Kosovo National Library

Top Things to Do in Pristina


Published on 28 June 2023

Pristina, the capital city of Europe’s youngest country, is an intriguing spot to add to your Balkan itinerary. It’s full of old Ottoman character, welcoming faces, and the ultimate macchiatos! Though it is heartbreaking, learning about the country’s history is an absolute must on a visit to Pristina: the bravery of the Kosovar people to fight for independence, the horrific war crimes, and the continuation of the heated tension between Kosovo and Serbia well into 2023. There aren’t as many attractions as you may find in other Balkan cities but Pristina, for me, was more about experiencing the city and its culture.

This guide will give you an overview of the best things to do in Pristina, recommendations on vegetarian food spots and coffee spots, plus a couple of easy side trips.

How to Get to Pristina

Pristina International Airport Adem Jashari (PNR) has direct connections within Europe.

Buses connect the city with other Kosovar cities as well as cities in Albania and North Macedonia.

Buses we took to and from Pristina:

Gjakova to Pristina: costs 3 EUR and takes about an hour, leaving every 30 minutes.

Pristina to Skopje: cost 8.5 EUR and took about two hours, leaving at 08:30.

One thing to note is that you cannot travel from Kosovo into or through Serbia. Serbia still recognises Kosovo as Serbian territory, therefore if you try to enter Serbia from Kosovo, you are seen as having already illegally entered the country. We were travelling from Pristina to Bucharest, and so instead of being able to travel through Serbia, which would have been much quicker, we had to go to North Macedonia, Bulgaria and then in to Bucharest. That really was a MAMMOTH journey.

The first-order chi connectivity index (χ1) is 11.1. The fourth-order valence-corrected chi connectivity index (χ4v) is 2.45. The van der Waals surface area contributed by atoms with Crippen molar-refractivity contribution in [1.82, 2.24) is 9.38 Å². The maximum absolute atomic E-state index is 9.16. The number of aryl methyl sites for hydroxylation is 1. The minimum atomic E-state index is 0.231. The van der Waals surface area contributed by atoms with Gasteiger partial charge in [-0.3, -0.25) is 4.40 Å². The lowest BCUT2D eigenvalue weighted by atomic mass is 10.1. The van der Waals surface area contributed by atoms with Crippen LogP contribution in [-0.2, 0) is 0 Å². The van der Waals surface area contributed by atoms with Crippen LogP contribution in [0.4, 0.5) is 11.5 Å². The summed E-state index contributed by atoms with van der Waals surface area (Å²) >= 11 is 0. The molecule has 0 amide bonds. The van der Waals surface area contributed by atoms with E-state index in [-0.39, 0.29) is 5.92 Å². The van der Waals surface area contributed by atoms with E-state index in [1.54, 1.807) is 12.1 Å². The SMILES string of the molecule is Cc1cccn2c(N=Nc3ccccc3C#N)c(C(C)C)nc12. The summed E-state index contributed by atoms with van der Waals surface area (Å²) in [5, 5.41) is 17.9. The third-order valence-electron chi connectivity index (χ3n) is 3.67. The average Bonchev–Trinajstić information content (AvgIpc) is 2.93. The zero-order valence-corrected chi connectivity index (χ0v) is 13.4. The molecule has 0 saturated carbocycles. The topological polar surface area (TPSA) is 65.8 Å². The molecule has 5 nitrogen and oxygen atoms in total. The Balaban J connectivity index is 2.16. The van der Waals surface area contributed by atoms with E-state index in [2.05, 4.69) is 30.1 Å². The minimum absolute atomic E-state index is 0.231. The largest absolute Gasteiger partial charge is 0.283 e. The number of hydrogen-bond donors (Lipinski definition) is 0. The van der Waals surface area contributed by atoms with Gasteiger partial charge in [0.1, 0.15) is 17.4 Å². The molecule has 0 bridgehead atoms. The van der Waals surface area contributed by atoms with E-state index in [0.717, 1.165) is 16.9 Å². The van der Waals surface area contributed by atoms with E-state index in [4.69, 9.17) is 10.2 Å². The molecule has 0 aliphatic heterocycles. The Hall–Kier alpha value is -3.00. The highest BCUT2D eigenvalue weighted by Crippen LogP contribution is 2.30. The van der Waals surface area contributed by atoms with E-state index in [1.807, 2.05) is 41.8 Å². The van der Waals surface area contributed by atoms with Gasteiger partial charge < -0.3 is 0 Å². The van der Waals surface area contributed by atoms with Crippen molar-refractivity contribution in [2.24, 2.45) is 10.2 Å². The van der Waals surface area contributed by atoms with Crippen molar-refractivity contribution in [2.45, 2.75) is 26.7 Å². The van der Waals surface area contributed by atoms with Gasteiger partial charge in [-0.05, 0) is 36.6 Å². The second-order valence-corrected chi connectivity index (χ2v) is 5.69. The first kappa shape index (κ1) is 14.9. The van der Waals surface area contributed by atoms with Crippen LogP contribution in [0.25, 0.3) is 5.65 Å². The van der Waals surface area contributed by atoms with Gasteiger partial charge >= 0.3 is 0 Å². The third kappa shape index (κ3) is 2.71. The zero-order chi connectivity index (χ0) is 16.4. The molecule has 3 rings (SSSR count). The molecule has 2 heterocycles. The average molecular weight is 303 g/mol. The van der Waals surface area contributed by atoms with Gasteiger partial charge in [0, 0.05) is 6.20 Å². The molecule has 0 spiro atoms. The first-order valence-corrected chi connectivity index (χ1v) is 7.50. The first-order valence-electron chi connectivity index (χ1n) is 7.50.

Things to Do in Pristina

Take the Free Walking Tour

The absolute best way to learn about a city, its people and history, is to hear the personal stories from someone that has lived through it. This is exactly what you get on this free walking tour in Pristina. There is a strong focus on the war, the continued flare ups seen in the northern Mitrovica region that has a high Serbian community, the political situation, and the Ottoman historical influences in the architecture of the city. We learned so much on this tour. Definitely should be top of your list of things to do in Pristina.

Gaze in Confusion at the World’s Ugliest Building

Deemed by many as the world’s ugliest building, the National Library of Kosovo was opened as part of a university campus. The Brutalist building is made up of a collection of cubes and white domes covered in a metal hexagonal mesh. It really is a bizarre-looking building.

National Library, things to do in Pristina

Up close details of the Kosovo National Library

Get the Lift to the Viewpoint at Cathedral of Saint Mother Teresa

Pay 1.5 EUR to get the lift up to the tower above the Cathedral of Saint Mother Teresa for amazing city views. The cathedral is pretty close to the national library, so you get to see the structure from a different perspective, showcasing the white domes which aren’t so visible from the ground.

View from Saint Mother Teresa Cathedral, things to do in Pristina

Views over Pristina from Cathedral of Saint Mother Teresa

See the Newborn Monument

This huge monument was unveiled on the day of Kosovo’s official announcement of independence from Serbia. On each anniversary of independence, the monument is repainted with a different theme. In 2022 when we visited, the monument was painted with many faces of women. In 2017, the B and O were replaced with the number 10 to represent ten years since independence. In 2013, flags of the countries that recognised Kosovo’s independence.

Newborn monument with 2022 design

Eat Falafel Wraps from Baba Ganoush Meze

Baba Ganoush Meze is a vegetarian Mediterranean restaurant serving falafel wraps, salads, soups, hummus. The food here is tasty with no frills. Make sure you bring enough cash as they don’t yet accept card payment.

Falafel wrap Pristina

Proper falafel

Sip on a Perfect Macchiato